Money: Love it or hate it, this stuff is an inescapable part of life around the world. I’ve used about 12 different currencies in my life thus far, but my favorite rate of exchange isn’t measured in dollars or decimals. It’s social capital.
As a student of anthropology in a ‘former life’ (university life feels that long ago sometimes…), I was fascinated by the concept of social capital. It was something I used every day, completely without realization. The concept of social capital is simple: social networks have value. Despite the monetary reference, the value of individual or collective social capital isn’t measured in coin. Even the World Bank acknowledges that “a single true measure is probably not possible, or perhaps even desirable.” I agree: although anthropologists might suggest otherwise, social capital has its greatest value when we are not scoring points or keeping a ‘I’ve done what for whom” tally. To try and measure the complexities of friendship, and boil down a lifetime of relationships into a number is to demean the value of our very souls.
What, you ask, does this have to do with farming? As with any undertaking in our lives, social capital is the underpinning of our cottage farm endeavors at Wensleydale Cottage.
I have posted previously on the importance of building relationships with your local food providers and really knowing the who, where, and how of what you consume. A wise farming friend of mine recently said something like this: “If you stopped shopping at Walmart tomorrow they wouldn’t even notice. But if you started buying your food from your local farmers tomorrow, they are not only putting food on your table but you are putting food on theirs.” Buying from people you know and trust elevates the act of eating from something animalistic we do simply to feed our natural appetites, to a social act. (Just ask Wendell Berry.) Many, many societies have a strong food culture. Food is an expression of family, identity, relationships, and love. Capitalism’s only food culture is one of consumption. (Please don’t dismiss me as some kind of ‘communist subversive’ and stop reading here. I love the country I live in and am grateful I have the opportunity to freely meet my wants and needs. But I don’t identify with capitalism as my personal culture. If I had to label my ‘cultural identity’ its slogan would say “family, faith, community.”)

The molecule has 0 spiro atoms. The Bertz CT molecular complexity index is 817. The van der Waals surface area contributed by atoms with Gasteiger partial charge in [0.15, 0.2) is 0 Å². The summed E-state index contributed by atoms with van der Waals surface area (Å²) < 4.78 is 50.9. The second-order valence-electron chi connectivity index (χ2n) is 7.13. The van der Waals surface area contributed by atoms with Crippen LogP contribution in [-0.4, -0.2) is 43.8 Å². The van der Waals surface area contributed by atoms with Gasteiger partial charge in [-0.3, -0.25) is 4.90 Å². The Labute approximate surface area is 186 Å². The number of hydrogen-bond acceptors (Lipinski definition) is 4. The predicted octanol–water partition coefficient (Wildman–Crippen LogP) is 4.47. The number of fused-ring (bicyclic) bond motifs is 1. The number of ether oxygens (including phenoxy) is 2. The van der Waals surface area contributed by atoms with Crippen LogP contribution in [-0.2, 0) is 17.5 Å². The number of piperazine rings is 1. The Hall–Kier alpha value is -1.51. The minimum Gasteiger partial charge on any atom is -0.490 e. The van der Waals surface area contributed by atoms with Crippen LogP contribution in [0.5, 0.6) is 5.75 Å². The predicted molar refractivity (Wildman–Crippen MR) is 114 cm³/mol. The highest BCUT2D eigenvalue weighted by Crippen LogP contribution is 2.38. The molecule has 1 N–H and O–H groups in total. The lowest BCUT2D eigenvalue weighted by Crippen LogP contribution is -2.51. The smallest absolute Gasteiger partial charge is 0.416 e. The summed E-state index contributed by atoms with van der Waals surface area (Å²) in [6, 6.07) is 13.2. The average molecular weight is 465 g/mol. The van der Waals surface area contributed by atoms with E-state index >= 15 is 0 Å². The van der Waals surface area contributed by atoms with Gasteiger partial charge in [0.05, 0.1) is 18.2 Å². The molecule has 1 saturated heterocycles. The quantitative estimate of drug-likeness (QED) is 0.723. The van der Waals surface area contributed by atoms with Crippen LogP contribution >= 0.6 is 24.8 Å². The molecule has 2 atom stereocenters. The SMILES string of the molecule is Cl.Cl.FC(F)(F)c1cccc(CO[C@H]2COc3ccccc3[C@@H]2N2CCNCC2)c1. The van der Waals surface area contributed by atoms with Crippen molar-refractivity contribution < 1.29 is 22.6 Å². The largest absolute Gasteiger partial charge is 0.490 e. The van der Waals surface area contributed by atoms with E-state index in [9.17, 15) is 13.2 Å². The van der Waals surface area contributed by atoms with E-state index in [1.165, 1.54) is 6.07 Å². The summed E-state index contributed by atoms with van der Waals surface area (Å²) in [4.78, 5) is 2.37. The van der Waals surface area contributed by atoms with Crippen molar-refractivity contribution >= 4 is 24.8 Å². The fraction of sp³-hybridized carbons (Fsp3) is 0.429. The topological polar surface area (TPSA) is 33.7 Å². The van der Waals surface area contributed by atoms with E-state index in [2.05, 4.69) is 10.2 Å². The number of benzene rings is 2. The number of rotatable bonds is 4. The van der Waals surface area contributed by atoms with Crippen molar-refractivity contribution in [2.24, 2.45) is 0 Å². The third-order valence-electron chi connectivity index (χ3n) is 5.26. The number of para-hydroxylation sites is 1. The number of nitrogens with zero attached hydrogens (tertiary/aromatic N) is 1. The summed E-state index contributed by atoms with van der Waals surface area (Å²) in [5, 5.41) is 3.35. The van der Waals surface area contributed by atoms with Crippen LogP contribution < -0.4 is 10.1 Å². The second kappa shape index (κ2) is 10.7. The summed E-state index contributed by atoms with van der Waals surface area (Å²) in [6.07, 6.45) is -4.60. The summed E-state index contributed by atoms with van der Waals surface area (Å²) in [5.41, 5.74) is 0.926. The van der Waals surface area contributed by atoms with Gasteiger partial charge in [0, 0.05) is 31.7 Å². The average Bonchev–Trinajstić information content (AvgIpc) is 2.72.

But today I want to talk more personally. I want to recognize with gratitude the intricate, beautiful web that weaves me to by family, friends and neighbors. I remember once, 3,000 miles from my childhood home, and facing a particularly difficult time in my life, questioning why we ever decided as humans that moving away from our family network and trying to do everything entirely on our own was a good idea. This cottage farm experiment has blessed me with the opportunity to rebuild my family’s life on a new foundation; to value social capital above any measurable wealth.
This week, I have experienced the real value of human relationships in a poignant way as we have struggled to build a barn during a very, very wet and cold spring here in New York. We began with a structure on a pad. Trying to move the floor materials made the tractor sink, so we moved to a pole barn. 18 inches down, the auger hit a solid layer of shale. The already shallow holes filled with water and we were left with a sludgy, crooked mess. My family (including my mother, father, and their very stuck tractor) slogged fruitlessly through the mud to try and make progress.
At the very end of the end of my wits’ end, a friend called to relate to me her frustrating day. Discovering our ongoing difficulties with the build (months in and still not a beam in place), she called me later that afternoon and said simply “We’re all in the truck, we’re on our way.” Having known each other for less than a year, we were united by some commonalities but most of all I think, a desire to understand another person and develop a friendship made of something real. Although I barely knew her father, a man of 40 years construction experience, he was coming down with a family ‘work crew’ to help me out of my very literal muddy hole.
So down they all came (a 45 minute ride each way) and before you could say ‘batter boards’ our construction problems were solved, holes were dug, footings poured, and the end was in sight! I can count the money it saved us. I can log the time it saved us. I can feel the sanity it saved us! But most valuable of all, a person who was a virtual stranger only hours before became a contributor to our life’s social experience.
Some of our amazing work crew here this weekend, including the ever-charming head of the Wensleydale household.